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An endless work of José Limón - Repertoire review NY 2020

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«To everything there is a season and a time to every purpose under heaven»

Ecclesiastes 3:1


Sixty-five years after the premiere, the 19th of December 2020, the new Artistic Director of the Limón Dance Company, Dante Puleio, reproposes There is a time during the residence at the Kaatsbaan Cultural Park of New York. The whole work is impeccable, both coreographically and musically. It was created by José Limón in 1956 on the musical score Meditations on Ecclesiastes by the composer Norman Dello Joio. Compared to the first representation Puleio draws on his artistic eye in order to revisit some details.


«A time to rise and a time to die»


The dancers compose a circle that fills the stage and moves with majesty, evoking the perpetual flow of time. We see the circle repeatedly in numerous forms, rhythms and dramatic conditions, always referring to the text present inside the Third Chapter of the Ecclesiastes and to its evocation of the human experience. Twelve verses of the biblical passage are danced and, thanks to the swing of movement between fall and recovery – the principle upon which the Limón Technique is based – the company represents with outstanding ability the multiple states in opposition of the text, pointing out the existence of a time for each of them.


«A time to keep silence and a time to speak»


The musical score was specifically written for There is a time, but it was never completed, since Dello Joio, badly pressed by other commitments, left the duet A time to keep silence, and a time to speak unaccompanied towards the end of the piece’s realization. Limón seized the opportunity to compose the duet without music, depicting a deep silence in contrast to a piercing noise. Compared to the oeuvre’s first version, the new one sees a reversal of roles. This time, it’s the woman who affirm her importance, clapping her hands sharply and insistently against her thighs: establishing her point of view with aggressive and percussive movements, she tries to destroy the man’s one, rather expressed with quiet, encircling and engulfing movements.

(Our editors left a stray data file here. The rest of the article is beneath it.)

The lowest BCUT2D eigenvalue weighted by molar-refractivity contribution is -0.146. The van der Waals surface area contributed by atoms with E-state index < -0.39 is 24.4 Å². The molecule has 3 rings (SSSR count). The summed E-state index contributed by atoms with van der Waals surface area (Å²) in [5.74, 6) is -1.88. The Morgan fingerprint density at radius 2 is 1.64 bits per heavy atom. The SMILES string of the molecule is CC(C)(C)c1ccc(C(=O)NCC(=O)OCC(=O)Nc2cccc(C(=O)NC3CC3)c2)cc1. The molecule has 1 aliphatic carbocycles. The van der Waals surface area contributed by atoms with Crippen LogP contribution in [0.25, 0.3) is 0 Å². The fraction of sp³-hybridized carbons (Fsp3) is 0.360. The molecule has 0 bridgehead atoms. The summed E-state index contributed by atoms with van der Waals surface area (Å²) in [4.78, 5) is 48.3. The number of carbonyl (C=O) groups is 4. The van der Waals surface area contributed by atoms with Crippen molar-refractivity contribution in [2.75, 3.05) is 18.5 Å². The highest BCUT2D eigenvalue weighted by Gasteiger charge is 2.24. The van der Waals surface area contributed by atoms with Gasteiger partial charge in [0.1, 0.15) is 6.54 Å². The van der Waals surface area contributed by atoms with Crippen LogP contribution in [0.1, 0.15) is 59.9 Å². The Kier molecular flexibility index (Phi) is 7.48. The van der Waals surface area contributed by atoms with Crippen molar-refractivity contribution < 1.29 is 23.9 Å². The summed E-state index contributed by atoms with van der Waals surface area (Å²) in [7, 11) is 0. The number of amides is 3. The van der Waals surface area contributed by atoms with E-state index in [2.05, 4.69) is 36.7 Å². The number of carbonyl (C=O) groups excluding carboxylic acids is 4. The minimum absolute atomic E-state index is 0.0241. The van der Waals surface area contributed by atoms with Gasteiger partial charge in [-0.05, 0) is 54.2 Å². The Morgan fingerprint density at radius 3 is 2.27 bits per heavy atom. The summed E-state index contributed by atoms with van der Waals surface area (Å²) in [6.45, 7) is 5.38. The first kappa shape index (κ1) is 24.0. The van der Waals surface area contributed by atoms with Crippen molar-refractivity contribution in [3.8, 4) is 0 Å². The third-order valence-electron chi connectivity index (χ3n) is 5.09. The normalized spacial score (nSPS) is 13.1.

“A time to embrace and a time to refrain from embracing”


Again, the duet A time to embrace adds new features to its depth. Earlier represented by a pas de deux man-woman, it is now proposed with two men on stage who embrace each other’s existence, regardless of their skin colour. Their lifts evoke the floating-upside-down figures painted by the artist Marc Chagall. They create a wonderfully unexpected upside-down lift, from which one dancer rests across the other’s shoulder and, as the other spins in place, they spiral to the floor. It was smooth, unusual, and very much Chagall.


“A time to cry and a time to laugh”


A highly emotional choreographic scene comes just before the ending one: the group, together with the soloist, moves with lovely fluidity, composing the circle again. There is a notable listening and the desire to move together towards the future reverberate down to the dancers’ bones. There is a time teaches that there is a time for everything and that the cycle continues, just as life does. Fortunately, we have the work of visionaries such as Limón and Puleio, reminding us universal truths like that, often forgotten in our times.


“A time to mourn and a time to dance”


It must be added that the charm of this artwork is also in its still being in bloom. The dance company keeps alive Limón’s work with meticulous attention, however accepting the change. After all, what sense would it make to embalm the beauty of a freshly blossomed lily?

Written by Matteo Mascolo.

Translations: text translated in English by Bianca Pasquinelli and in Spanish by Greta Zagani.

Sources: Limón Journal, Volume 1, Number 2, Summer 1994 ISSN 1073-7103. Pauline Koner’s autobiography, Solitary Song, 1989 Duke University Press. Dance is a Moment: A Portrait of José Limón in Words and Pictures, 1993 by Barbara Pollack and Charles Humphrey Woodford.

Photo credit: Kelly Puleio, Limón Dance Company Rehearsals, Kaatsbaan Residency, 2020. Courtesy José Limón Dance Foundation.

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